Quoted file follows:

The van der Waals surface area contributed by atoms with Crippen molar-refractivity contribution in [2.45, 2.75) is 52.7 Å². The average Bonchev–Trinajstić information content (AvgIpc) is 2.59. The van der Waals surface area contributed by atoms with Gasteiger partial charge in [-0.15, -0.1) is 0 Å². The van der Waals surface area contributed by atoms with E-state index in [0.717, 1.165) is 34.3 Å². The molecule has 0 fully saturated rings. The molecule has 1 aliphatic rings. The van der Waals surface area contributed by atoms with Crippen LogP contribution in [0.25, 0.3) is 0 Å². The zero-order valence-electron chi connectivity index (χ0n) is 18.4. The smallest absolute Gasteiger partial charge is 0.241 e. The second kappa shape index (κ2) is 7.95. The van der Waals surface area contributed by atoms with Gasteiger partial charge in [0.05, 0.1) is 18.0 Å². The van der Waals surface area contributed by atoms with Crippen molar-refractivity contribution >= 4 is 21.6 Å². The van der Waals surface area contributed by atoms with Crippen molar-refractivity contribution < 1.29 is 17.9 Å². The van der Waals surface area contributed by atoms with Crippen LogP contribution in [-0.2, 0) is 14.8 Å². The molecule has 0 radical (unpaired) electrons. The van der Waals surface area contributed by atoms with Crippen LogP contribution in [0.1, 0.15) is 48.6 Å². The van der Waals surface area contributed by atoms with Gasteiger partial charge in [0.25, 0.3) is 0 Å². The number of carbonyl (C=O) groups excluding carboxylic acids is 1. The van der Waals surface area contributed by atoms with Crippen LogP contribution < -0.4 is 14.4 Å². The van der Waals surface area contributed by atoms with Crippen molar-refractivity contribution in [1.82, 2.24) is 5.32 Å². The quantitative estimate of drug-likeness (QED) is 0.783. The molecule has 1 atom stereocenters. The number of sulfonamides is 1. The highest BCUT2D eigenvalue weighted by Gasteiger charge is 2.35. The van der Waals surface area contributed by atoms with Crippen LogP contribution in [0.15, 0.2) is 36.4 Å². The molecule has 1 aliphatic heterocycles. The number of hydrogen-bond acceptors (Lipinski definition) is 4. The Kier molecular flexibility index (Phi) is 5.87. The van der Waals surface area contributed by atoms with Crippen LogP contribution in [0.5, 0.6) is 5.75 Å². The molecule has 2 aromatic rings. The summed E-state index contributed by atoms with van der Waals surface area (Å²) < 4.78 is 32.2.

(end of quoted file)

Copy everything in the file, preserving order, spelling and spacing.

The van der Waals surface area contributed by atoms with Crippen molar-refractivity contribution in [2.45, 2.75) is 52.7 Å². The average Bonchev–Trinajstić information content (AvgIpc) is 2.59. The van der Waals surface area contributed by atoms with Gasteiger partial charge in [-0.15, -0.1) is 0 Å². The van der Waals surface area contributed by atoms with E-state index in [0.717, 1.165) is 34.3 Å². The molecule has 0 fully saturated rings. The molecule has 1 aliphatic rings. The van der Waals surface area contributed by atoms with Crippen LogP contribution in [0.25, 0.3) is 0 Å². The zero-order valence-electron chi connectivity index (χ0n) is 18.4. The smallest absolute Gasteiger partial charge is 0.241 e. The second kappa shape index (κ2) is 7.95. The van der Waals surface area contributed by atoms with Gasteiger partial charge in [0.05, 0.1) is 18.0 Å². The van der Waals surface area contributed by atoms with Crippen molar-refractivity contribution >= 4 is 21.6 Å². The van der Waals surface area contributed by atoms with Crippen molar-refractivity contribution < 1.29 is 17.9 Å². The van der Waals surface area contributed by atoms with Crippen LogP contribution in [-0.2, 0) is 14.8 Å². The molecule has 0 radical (unpaired) electrons. The van der Waals surface area contributed by atoms with Crippen LogP contribution in [0.1, 0.15) is 48.6 Å². The van der Waals surface area contributed by atoms with Gasteiger partial charge in [0.25, 0.3) is 0 Å². The number of carbonyl (C=O) groups excluding carboxylic acids is 1. The van der Waals surface area contributed by atoms with Crippen LogP contribution < -0.4 is 14.4 Å². The van der Waals surface area contributed by atoms with Crippen molar-refractivity contribution in [1.82, 2.24) is 5.32 Å². The quantitative estimate of drug-likeness (QED) is 0.783. The molecule has 1 atom stereocenters. The number of sulfonamides is 1. The highest BCUT2D eigenvalue weighted by Gasteiger charge is 2.35. The van der Waals surface area contributed by atoms with Crippen LogP contribution in [0.15, 0.2) is 36.4 Å². The molecule has 1 aliphatic heterocycles. The number of hydrogen-bond acceptors (Lipinski definition) is 4. The Kier molecular flexibility index (Phi) is 5.87. The van der Waals surface area contributed by atoms with Crippen LogP contribution in [0.5, 0.6) is 5.75 Å². The molecule has 2 aromatic rings. The summed E-state index contributed by atoms with van der Waals surface area (Å²) < 4.78 is 32.2.